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Module Title LH Molecular Basis of Bacterial Infection
SchoolSchool of Bioscience
Department School of Biosciences
Module Code 03 23344
Module Lead DR. Alderwick
Level Honours Level
Credits 20
Semester Semester 2
Pre-requisites LI Microbes and Man - (03 22397)
Co-requisites None
Restrictions None
Contact Hours Lecture-23 hours
Practical Classes and workshops-8 hours
Guided independent study-169 hours
Total: 200 hours
Exclusions
Description

During this module, students will become familiar with a number of important human pathogens and gain a detailed mechanistic undertanding of how these bacteria cause infection at the molecular level. Drawing on a range of state-of-the-art experimental and analytical approaches, including analysis of genome sequence data, students can expect to discover a more in depth approach to pathgen biology which is the molecular basis of bacterial infection. Through lectures, case studies and computer- and lab-based practical classes students will become familiar with the principles and practice of research addressing the molecular basis of bacterial infection and how this thriving area of science underpins a major our objective of discovering the next genertion of antibiotics. Students will thus gain an integrated view of the subject which will equip them for postgraduate ressearch in this area and for employment  as clinical scientists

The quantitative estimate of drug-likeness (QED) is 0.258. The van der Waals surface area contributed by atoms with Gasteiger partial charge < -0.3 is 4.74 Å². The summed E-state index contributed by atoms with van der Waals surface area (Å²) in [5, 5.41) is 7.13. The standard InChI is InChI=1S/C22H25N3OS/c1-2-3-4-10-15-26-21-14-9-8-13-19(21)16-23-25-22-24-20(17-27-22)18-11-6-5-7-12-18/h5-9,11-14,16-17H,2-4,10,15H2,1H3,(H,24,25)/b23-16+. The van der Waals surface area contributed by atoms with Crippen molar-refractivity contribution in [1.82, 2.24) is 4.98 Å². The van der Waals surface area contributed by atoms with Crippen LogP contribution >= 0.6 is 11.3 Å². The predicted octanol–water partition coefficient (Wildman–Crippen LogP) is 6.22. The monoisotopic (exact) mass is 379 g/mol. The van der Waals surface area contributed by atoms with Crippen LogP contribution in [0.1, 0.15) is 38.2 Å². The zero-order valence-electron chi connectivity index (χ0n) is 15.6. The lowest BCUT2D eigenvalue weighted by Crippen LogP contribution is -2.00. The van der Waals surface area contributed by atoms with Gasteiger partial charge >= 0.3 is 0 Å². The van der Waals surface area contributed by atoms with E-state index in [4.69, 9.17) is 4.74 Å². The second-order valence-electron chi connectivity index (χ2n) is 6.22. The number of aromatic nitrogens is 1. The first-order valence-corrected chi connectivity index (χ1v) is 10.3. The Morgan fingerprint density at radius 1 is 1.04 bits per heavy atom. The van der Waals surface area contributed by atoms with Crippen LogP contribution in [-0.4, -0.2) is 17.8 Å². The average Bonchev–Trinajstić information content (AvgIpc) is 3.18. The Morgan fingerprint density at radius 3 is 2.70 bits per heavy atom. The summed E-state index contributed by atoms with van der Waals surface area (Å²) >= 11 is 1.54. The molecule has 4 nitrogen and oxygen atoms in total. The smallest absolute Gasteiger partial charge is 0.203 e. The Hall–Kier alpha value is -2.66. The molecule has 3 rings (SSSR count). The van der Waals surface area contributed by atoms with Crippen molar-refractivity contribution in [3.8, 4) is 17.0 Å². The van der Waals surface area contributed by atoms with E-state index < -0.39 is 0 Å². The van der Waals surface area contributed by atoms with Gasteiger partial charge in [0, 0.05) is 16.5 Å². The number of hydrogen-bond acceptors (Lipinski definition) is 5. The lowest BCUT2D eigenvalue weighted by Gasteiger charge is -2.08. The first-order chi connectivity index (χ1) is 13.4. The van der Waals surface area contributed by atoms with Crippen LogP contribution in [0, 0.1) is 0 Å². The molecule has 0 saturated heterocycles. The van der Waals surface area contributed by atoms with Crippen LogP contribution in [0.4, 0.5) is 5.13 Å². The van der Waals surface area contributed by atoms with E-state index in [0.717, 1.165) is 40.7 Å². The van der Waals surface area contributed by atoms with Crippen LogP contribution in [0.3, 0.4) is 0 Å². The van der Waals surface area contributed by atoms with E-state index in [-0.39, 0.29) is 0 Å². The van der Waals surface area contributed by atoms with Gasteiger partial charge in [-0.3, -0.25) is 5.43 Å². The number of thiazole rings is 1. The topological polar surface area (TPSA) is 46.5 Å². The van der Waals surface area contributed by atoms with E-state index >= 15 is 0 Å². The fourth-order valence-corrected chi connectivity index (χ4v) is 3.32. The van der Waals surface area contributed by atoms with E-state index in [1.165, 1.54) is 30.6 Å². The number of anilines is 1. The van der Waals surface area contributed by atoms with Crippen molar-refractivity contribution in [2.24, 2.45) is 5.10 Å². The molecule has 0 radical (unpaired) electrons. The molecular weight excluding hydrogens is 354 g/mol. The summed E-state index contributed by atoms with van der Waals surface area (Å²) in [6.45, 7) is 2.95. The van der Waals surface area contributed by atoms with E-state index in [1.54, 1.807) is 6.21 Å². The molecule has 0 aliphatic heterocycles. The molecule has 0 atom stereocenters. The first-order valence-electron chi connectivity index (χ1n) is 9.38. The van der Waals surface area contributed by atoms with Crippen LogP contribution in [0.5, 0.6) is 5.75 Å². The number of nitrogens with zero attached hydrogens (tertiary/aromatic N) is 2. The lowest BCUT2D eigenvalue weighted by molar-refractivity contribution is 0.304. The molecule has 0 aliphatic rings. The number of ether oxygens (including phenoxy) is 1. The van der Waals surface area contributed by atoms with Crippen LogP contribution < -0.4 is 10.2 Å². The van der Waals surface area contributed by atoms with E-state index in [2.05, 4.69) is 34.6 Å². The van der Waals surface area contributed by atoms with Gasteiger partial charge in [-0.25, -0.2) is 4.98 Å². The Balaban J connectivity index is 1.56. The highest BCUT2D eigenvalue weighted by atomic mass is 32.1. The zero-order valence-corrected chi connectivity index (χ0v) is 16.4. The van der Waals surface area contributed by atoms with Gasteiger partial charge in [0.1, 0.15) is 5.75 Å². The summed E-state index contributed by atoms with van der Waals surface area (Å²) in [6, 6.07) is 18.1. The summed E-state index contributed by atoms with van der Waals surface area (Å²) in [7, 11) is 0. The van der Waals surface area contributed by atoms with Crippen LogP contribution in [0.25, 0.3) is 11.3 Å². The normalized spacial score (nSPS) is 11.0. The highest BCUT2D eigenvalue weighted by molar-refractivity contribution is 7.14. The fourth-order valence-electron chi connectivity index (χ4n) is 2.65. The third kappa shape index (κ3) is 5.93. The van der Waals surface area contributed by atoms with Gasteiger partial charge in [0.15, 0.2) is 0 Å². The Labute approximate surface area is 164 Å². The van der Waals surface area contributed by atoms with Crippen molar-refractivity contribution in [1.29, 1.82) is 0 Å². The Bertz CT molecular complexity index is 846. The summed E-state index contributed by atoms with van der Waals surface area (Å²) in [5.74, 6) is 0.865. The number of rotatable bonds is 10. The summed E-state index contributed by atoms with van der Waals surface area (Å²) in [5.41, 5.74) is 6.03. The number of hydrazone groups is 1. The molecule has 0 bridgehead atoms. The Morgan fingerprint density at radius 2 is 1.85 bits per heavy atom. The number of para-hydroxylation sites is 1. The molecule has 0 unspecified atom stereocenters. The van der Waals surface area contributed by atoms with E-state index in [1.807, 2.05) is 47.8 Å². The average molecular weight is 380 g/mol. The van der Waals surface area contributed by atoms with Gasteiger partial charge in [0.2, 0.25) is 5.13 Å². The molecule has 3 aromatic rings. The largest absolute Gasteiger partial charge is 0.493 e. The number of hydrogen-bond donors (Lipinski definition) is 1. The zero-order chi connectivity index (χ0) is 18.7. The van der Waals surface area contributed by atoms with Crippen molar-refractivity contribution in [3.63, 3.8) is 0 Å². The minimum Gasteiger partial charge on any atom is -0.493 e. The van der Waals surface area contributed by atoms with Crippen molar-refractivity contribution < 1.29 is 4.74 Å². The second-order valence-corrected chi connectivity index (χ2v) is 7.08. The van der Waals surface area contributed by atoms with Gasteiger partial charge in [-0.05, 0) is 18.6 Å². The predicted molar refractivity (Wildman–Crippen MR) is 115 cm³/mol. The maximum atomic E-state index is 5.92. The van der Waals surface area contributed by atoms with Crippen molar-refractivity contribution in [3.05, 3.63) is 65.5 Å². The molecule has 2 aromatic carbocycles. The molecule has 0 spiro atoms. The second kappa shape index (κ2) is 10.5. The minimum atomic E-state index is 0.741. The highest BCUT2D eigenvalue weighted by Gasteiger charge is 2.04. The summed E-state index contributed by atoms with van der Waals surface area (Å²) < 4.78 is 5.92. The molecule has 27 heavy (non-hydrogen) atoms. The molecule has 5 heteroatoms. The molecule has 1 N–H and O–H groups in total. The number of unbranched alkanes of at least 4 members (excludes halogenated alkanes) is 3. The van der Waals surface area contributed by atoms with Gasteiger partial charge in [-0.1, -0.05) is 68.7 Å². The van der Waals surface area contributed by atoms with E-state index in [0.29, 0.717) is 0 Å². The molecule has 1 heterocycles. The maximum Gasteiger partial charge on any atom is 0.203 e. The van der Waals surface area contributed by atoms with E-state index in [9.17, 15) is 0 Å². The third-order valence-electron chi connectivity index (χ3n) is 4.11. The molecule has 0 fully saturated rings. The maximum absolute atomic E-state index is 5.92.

Learning Outcomes

By the end of the module the student should be able to:

  • Describe the molecular mechanisms that bacteria use to cause disease, including the evolution, ecology, genetics and regulation of virulence;
  • Outline the pathogenesis of selected bacterial infections;
  • Explain the biogenesis of the bacterial cell envelope and its components, highlighting their roles in virulence and interactions with the metazoan immune system;
  • Elucidate the mechanisms for targeting virulence-related proteins to and across the cell envelope, including the biogenesis and function of relevant multi-protein complexes;
  • Understand the mode of action of current antibiotic treatments and what is being done to develop the next generation of antibiotics
  • Describe the structure and evolution of bacterial genomes;
  • Interpret and annotate bacterial genome and protein sequence data;
  • Demonstrate a basic competence in the analysis of laboratory experiments relevant to bacterial pathogenesis.
Assessment 23344-01 : Continuous Assessment : Coursework (40%)
23344-02 : Examination : Exam (Centrally Timetabled) - Written Unseen (60%)
Assessment Methods & Exceptions In-course assessment (40%) comprising a sequence analysis project in weeks 5-10 (20%) and a laboratory practical assessment (20%) 3 hour written examination in May (60%).
Other None
Reading List